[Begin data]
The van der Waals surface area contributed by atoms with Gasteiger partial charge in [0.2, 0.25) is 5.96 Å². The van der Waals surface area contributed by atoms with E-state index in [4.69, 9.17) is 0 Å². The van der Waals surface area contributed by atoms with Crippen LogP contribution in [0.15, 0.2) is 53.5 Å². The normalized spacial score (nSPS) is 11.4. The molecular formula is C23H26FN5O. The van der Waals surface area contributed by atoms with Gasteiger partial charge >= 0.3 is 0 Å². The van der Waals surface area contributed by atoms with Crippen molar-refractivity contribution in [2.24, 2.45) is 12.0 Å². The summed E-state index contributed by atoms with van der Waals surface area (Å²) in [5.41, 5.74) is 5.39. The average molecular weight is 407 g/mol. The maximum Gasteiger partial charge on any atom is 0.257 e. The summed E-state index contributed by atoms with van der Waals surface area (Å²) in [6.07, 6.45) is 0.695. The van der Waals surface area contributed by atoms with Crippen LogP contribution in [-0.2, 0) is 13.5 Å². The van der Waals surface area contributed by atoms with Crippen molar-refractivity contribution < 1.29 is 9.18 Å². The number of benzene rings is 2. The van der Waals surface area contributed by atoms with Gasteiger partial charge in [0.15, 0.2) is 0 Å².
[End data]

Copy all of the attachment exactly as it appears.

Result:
The van der Waals surface area contributed by atoms with Gasteiger partial charge in [0.2, 0.25) is 5.96 Å². The van der Waals surface area contributed by atoms with E-state index in [4.69, 9.17) is 0 Å². The van der Waals surface area contributed by atoms with Crippen LogP contribution in [0.15, 0.2) is 53.5 Å². The normalized spacial score (nSPS) is 11.4. The molecular formula is C23H26FN5O. The van der Waals surface area contributed by atoms with Gasteiger partial charge >= 0.3 is 0 Å². The van der Waals surface area contributed by atoms with Crippen molar-refractivity contribution in [2.24, 2.45) is 12.0 Å². The summed E-state index contributed by atoms with van der Waals surface area (Å²) in [5.41, 5.74) is 5.39. The average molecular weight is 407 g/mol. The maximum Gasteiger partial charge on any atom is 0.257 e. The summed E-state index contributed by atoms with van der Waals surface area (Å²) in [6.07, 6.45) is 0.695. The van der Waals surface area contributed by atoms with Crippen LogP contribution in [-0.2, 0) is 13.5 Å². The van der Waals surface area contributed by atoms with Crippen molar-refractivity contribution < 1.29 is 9.18 Å². The number of benzene rings is 2. The van der Waals surface area contributed by atoms with Gasteiger partial charge in [0.15, 0.2) is 0 Å².